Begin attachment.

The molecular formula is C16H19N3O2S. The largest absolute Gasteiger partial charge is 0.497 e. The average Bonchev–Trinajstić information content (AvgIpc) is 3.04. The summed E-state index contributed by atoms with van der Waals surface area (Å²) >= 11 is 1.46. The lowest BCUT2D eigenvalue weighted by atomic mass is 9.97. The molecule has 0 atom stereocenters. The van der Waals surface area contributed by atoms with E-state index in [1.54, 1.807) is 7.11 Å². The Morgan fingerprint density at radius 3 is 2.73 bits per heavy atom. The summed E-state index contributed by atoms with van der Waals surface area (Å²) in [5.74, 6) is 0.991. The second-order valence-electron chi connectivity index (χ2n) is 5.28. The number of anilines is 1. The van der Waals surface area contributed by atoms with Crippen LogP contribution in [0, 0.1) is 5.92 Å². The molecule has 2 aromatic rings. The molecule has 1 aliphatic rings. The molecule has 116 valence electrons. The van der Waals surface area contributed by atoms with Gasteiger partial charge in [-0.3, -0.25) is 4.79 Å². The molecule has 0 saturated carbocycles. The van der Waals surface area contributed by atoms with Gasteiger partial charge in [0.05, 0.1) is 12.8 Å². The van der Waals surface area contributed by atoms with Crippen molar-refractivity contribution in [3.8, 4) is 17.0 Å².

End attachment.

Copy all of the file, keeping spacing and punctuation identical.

The molecular formula is C16H19N3O2S. The largest absolute Gasteiger partial charge is 0.497 e. The average Bonchev–Trinajstić information content (AvgIpc) is 3.04. The summed E-state index contributed by atoms with van der Waals surface area (Å²) >= 11 is 1.46. The lowest BCUT2D eigenvalue weighted by atomic mass is 9.97. The molecule has 0 atom stereocenters. The van der Waals surface area contributed by atoms with E-state index in [1.54, 1.807) is 7.11 Å². The Morgan fingerprint density at radius 3 is 2.73 bits per heavy atom. The summed E-state index contributed by atoms with van der Waals surface area (Å²) in [5.74, 6) is 0.991. The second-order valence-electron chi connectivity index (χ2n) is 5.28. The number of anilines is 1. The van der Waals surface area contributed by atoms with Crippen LogP contribution in [0, 0.1) is 5.92 Å². The molecule has 2 aromatic rings. The molecule has 1 aliphatic rings. The molecule has 116 valence electrons. The van der Waals surface area contributed by atoms with Gasteiger partial charge in [-0.3, -0.25) is 4.79 Å². The molecule has 0 saturated carbocycles. The van der Waals surface area contributed by atoms with Gasteiger partial charge in [0.05, 0.1) is 12.8 Å². The van der Waals surface area contributed by atoms with Crippen molar-refractivity contribution in [3.8, 4) is 17.0 Å².